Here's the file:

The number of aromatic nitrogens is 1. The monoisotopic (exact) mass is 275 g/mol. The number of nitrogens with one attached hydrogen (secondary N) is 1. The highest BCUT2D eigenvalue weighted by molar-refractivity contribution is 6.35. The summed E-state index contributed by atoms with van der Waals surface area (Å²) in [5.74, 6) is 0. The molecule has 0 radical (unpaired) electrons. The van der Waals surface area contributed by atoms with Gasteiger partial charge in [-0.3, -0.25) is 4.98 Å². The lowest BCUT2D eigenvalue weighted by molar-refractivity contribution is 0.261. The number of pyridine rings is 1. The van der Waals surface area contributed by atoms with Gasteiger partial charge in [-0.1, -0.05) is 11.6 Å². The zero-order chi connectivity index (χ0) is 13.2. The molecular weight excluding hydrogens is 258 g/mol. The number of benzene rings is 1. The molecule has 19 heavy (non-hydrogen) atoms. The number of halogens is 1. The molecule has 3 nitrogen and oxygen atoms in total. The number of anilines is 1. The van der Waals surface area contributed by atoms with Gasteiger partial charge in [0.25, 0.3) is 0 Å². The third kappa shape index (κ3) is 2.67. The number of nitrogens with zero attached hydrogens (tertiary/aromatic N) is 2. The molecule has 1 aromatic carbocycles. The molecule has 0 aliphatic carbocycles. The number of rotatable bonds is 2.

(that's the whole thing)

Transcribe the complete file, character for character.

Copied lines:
The number of aromatic nitrogens is 1. The monoisotopic (exact) mass is 275 g/mol. The number of nitrogens with one attached hydrogen (secondary N) is 1. The highest BCUT2D eigenvalue weighted by molar-refractivity contribution is 6.35. The summed E-state index contributed by atoms with van der Waals surface area (Å²) in [5.74, 6) is 0. The molecule has 0 radical (unpaired) electrons. The van der Waals surface area contributed by atoms with Gasteiger partial charge in [-0.3, -0.25) is 4.98 Å². The lowest BCUT2D eigenvalue weighted by molar-refractivity contribution is 0.261. The number of pyridine rings is 1. The van der Waals surface area contributed by atoms with Gasteiger partial charge in [-0.1, -0.05) is 11.6 Å². The zero-order chi connectivity index (χ0) is 13.2. The molecular weight excluding hydrogens is 258 g/mol. The number of benzene rings is 1. The molecule has 19 heavy (non-hydrogen) atoms. The number of halogens is 1. The molecule has 3 nitrogen and oxygen atoms in total. The number of anilines is 1. The van der Waals surface area contributed by atoms with Gasteiger partial charge in [0.25, 0.3) is 0 Å². The third kappa shape index (κ3) is 2.67. The number of nitrogens with zero attached hydrogens (tertiary/aromatic N) is 2. The molecule has 1 aromatic carbocycles. The molecule has 0 aliphatic carbocycles. The number of rotatable bonds is 2.